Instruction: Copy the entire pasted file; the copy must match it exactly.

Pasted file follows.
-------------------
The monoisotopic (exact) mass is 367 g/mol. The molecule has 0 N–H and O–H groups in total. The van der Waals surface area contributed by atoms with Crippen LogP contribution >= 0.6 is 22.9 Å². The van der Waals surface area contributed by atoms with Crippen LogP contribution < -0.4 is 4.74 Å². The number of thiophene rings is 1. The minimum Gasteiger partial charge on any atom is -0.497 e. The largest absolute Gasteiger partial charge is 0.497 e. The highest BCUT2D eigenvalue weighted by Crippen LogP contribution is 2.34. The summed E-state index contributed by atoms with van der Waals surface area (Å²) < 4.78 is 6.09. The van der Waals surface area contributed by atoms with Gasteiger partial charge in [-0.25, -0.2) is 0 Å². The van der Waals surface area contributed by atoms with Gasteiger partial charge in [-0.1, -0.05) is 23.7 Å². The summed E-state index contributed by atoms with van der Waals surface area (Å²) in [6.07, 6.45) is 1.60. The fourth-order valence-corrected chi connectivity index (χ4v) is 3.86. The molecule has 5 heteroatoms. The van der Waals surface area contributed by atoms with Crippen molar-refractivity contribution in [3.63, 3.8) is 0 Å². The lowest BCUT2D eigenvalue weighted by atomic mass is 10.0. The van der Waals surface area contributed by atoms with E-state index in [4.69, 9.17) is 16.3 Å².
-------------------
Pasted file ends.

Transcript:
The monoisotopic (exact) mass is 367 g/mol. The molecule has 0 N–H and O–H groups in total. The van der Waals surface area contributed by atoms with Crippen LogP contribution >= 0.6 is 22.9 Å². The van der Waals surface area contributed by atoms with Crippen LogP contribution < -0.4 is 4.74 Å². The number of thiophene rings is 1. The minimum Gasteiger partial charge on any atom is -0.497 e. The largest absolute Gasteiger partial charge is 0.497 e. The highest BCUT2D eigenvalue weighted by Crippen LogP contribution is 2.34. The summed E-state index contributed by atoms with van der Waals surface area (Å²) < 4.78 is 6.09. The van der Waals surface area contributed by atoms with Gasteiger partial charge in [-0.25, -0.2) is 0 Å². The van der Waals surface area contributed by atoms with Gasteiger partial charge in [-0.1, -0.05) is 23.7 Å². The summed E-state index contributed by atoms with van der Waals surface area (Å²) in [6.07, 6.45) is 1.60. The fourth-order valence-corrected chi connectivity index (χ4v) is 3.86. The molecule has 5 heteroatoms. The van der Waals surface area contributed by atoms with Crippen molar-refractivity contribution in [3.63, 3.8) is 0 Å². The lowest BCUT2D eigenvalue weighted by atomic mass is 10.0. The van der Waals surface area contributed by atoms with E-state index in [4.69, 9.17) is 16.3 Å².